Whether you're an employee or a contract worker, one of the hardest things you'll ever learn is how to say no. You don't want to communicate that you're ungrateful or that your work ethic is lacking, and you want to keep trust and communication going--but in some situations where your time and energy are already overcommitted, or where you know that

Here are some common situations in which you might need to turn down work, and what you can say to maintain your credibility:

1. You need to enforce boundaries. If you're the kind of person who is always saying yes, you need to be more vigilant about creating and maintaining boundaries for yourself. You're allowed to say no without feeling lazy or worthless.

Say: "I wish I could help, but I know I couldn't give it the time it deserves right now."

2. You're already stretched too thin. A never-ending to-do list and perpetual exhaustion are not great workplace assets, and you need some real evenings and weekends with down time to be effective on the job.

Say: "I'd love to help out with that, but I already have . . . and I don't want to shortchange that commitment."

3. The project is outside your expertise. It's good to stretch your skills sometimes, but accepting a project that lies far outside what you comfortable doing can lead to frustration and a loss of self-confidence.

Say: "This project looks like a fun challenge, but--unless I'm misunderstanding your instructions--it definitely falls outside my skill set."

4. You need to stall. Maybe there's a project you really would like to do, but you're too overloaded at the moment to even think straight. Or maybe you know you should turn it down, but you don't yet have the will to say an outright "no."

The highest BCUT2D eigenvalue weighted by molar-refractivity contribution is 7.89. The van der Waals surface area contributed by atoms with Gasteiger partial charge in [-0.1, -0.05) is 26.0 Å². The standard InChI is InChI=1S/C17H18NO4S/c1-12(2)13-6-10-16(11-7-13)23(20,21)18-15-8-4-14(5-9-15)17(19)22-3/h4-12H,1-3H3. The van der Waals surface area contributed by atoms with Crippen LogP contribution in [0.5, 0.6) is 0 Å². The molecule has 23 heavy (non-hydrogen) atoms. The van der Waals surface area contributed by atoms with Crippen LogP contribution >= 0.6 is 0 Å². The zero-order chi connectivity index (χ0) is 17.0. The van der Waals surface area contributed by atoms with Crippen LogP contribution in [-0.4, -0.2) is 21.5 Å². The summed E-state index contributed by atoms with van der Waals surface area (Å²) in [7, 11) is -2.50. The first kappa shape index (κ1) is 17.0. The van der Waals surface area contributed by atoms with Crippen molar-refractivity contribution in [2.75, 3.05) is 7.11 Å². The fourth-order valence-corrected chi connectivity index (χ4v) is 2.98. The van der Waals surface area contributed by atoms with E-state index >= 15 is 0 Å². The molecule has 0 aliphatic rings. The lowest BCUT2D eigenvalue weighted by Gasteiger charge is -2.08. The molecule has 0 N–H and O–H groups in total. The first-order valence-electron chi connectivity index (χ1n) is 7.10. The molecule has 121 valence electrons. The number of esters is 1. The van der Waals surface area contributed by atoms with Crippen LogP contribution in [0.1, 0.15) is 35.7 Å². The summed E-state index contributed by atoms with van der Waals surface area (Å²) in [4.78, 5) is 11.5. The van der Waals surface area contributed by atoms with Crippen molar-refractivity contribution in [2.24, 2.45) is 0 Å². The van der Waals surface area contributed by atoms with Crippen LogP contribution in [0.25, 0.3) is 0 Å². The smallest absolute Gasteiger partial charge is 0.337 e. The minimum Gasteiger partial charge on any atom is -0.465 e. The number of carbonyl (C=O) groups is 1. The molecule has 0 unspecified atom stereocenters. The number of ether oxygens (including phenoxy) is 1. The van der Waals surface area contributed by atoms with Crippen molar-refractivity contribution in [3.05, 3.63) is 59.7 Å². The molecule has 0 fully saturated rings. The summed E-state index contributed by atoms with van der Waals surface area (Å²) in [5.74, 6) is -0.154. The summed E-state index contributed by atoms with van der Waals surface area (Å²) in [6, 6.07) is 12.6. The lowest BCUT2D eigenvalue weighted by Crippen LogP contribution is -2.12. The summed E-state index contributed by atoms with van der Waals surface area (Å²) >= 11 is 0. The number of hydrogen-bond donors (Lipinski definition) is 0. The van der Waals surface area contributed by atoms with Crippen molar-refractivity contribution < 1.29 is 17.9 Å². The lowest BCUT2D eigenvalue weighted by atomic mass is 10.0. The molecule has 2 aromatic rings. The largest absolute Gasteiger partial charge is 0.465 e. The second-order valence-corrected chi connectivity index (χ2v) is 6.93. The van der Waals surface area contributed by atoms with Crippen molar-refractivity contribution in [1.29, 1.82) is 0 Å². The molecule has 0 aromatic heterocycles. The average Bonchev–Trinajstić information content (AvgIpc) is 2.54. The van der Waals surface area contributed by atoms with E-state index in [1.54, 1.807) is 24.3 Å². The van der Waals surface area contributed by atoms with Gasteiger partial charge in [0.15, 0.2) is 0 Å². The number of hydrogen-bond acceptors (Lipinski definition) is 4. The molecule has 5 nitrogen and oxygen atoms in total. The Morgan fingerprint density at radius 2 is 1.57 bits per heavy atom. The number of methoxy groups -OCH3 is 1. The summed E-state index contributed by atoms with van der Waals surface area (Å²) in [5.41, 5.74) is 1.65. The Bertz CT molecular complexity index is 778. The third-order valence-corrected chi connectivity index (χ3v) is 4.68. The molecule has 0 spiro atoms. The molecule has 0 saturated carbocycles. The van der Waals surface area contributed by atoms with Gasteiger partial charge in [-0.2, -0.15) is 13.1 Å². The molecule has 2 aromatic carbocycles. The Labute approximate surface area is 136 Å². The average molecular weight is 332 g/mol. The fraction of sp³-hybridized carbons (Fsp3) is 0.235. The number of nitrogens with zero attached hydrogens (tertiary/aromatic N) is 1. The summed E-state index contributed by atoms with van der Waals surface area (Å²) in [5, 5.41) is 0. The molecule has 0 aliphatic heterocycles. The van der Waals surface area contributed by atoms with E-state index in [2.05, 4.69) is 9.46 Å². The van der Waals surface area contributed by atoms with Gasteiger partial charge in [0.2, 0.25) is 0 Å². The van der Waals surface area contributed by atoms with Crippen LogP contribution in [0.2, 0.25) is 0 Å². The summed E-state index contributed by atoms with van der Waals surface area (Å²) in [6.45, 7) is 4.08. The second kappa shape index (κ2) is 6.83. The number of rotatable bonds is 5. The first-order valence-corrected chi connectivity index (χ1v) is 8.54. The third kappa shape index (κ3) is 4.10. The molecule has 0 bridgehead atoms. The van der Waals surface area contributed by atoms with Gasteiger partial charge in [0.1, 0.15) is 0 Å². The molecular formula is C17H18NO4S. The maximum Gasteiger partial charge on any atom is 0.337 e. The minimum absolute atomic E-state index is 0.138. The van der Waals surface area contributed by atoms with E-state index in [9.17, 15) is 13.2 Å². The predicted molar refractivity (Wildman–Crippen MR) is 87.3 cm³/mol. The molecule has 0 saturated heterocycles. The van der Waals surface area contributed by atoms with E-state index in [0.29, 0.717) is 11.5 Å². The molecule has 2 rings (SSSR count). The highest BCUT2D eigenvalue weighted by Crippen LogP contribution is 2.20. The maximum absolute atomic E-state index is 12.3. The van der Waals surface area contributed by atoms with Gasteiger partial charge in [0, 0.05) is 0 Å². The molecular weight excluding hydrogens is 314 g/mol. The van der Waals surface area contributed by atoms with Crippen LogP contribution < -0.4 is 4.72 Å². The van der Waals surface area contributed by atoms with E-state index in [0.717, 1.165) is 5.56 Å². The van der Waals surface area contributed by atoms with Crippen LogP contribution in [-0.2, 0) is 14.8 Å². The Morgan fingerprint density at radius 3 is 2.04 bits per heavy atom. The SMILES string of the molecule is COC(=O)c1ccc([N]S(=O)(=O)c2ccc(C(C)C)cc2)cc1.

Ask: "Can you please send more details so I can fully review this before making a commitment?"

5. Scheduling is an issue. When you are swamped, it's okay to step back and assess if you have the time to take on something new.

Say: "I know this is an important project, but I don't think my current workload will give me room to meet the timeline."

6. You want to stop being an enabler. If you have people-pleasing or enabling tendencies--the kind where you often step in and do other people's jobs, even at the expense of your own work--you probably already know that's a habit you need to give up.

Say: "I know it can be overwhelming at first--I can't really take this on right now, but let me give you some tips to help you get started."

7. You want to keep the option of future work open. Your plate's not just full but completely overloaded--and that's when someone you've always wanted to work with comes to you with a project that you would love to take on. If there's no way to rearrange things without compromising your standards.

Say: "I appreciate you thinking of me and I would love a chance to work with you on this. I'm already completely booked up this month, but I really hope you'll ask again next time."

8. The project seems pointless or redundant. If it looks like pointless busy work, it probably is pointless busy work, and your time and energy are too valuable to waste.

Say: "We're working to stay tightly focused on our mission and goals, and I'm afraid this project falls outside the parameters."

Always be tactful, polite and professional, and keep the focus not on yourself ("I'm already working nights and weekends") but on the work ("This project deserves more time than I can give it right now"). If you know someone else who might be a good fit for the project, offering to connect them is a way to keep things positive.

Frightening as it seems, it really is possible to turn away work without hurting your reputation. In fact, it may benefit when you're seen as someone who's in demand and who has the confidence to say no.